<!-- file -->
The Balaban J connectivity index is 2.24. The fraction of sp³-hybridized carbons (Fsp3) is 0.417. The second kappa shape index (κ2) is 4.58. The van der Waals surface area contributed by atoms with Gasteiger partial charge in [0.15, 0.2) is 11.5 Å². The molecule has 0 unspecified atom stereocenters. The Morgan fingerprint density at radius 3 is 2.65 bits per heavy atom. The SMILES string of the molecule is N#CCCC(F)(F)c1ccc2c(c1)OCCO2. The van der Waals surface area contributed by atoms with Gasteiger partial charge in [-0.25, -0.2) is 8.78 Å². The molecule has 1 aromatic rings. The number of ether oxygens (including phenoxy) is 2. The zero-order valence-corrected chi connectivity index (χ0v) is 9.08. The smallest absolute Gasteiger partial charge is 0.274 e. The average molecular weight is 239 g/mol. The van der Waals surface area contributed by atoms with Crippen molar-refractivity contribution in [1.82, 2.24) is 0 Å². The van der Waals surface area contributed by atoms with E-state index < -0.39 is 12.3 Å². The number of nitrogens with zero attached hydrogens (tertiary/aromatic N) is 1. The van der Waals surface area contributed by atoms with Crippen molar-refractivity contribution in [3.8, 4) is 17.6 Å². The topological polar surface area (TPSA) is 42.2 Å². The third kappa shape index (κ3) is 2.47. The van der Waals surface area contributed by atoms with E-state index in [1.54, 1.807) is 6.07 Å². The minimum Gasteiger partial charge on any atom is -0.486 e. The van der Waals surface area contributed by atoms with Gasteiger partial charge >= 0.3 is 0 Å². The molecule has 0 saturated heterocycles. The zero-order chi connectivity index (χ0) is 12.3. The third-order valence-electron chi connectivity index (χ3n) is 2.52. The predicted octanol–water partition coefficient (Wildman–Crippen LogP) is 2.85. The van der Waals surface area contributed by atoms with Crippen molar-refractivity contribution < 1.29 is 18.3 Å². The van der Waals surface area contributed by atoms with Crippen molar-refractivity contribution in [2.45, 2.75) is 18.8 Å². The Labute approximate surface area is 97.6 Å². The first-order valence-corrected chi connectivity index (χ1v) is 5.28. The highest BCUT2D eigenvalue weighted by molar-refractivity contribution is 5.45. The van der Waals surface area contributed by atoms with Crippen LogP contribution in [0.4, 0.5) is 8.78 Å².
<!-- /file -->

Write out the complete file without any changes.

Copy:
The Balaban J connectivity index is 2.24. The fraction of sp³-hybridized carbons (Fsp3) is 0.417. The second kappa shape index (κ2) is 4.58. The van der Waals surface area contributed by atoms with Gasteiger partial charge in [0.15, 0.2) is 11.5 Å². The molecule has 0 unspecified atom stereocenters. The Morgan fingerprint density at radius 3 is 2.65 bits per heavy atom. The SMILES string of the molecule is N#CCCC(F)(F)c1ccc2c(c1)OCCO2. The van der Waals surface area contributed by atoms with Gasteiger partial charge in [-0.25, -0.2) is 8.78 Å². The molecule has 1 aromatic rings. The number of ether oxygens (including phenoxy) is 2. The zero-order valence-corrected chi connectivity index (χ0v) is 9.08. The smallest absolute Gasteiger partial charge is 0.274 e. The average molecular weight is 239 g/mol. The van der Waals surface area contributed by atoms with Crippen molar-refractivity contribution in [1.82, 2.24) is 0 Å². The van der Waals surface area contributed by atoms with E-state index < -0.39 is 12.3 Å². The number of nitrogens with zero attached hydrogens (tertiary/aromatic N) is 1. The van der Waals surface area contributed by atoms with Crippen molar-refractivity contribution in [3.8, 4) is 17.6 Å². The topological polar surface area (TPSA) is 42.2 Å². The third kappa shape index (κ3) is 2.47. The van der Waals surface area contributed by atoms with E-state index in [1.54, 1.807) is 6.07 Å². The minimum Gasteiger partial charge on any atom is -0.486 e. The van der Waals surface area contributed by atoms with Gasteiger partial charge >= 0.3 is 0 Å². The molecule has 0 saturated heterocycles. The zero-order chi connectivity index (χ0) is 12.3. The third-order valence-electron chi connectivity index (χ3n) is 2.52. The predicted octanol–water partition coefficient (Wildman–Crippen LogP) is 2.85. The van der Waals surface area contributed by atoms with Crippen molar-refractivity contribution < 1.29 is 18.3 Å². The van der Waals surface area contributed by atoms with Crippen molar-refractivity contribution in [2.45, 2.75) is 18.8 Å². The Labute approximate surface area is 97.6 Å². The first-order valence-corrected chi connectivity index (χ1v) is 5.28. The highest BCUT2D eigenvalue weighted by molar-refractivity contribution is 5.45. The van der Waals surface area contributed by atoms with Crippen LogP contribution in [0.4, 0.5) is 8.78 Å².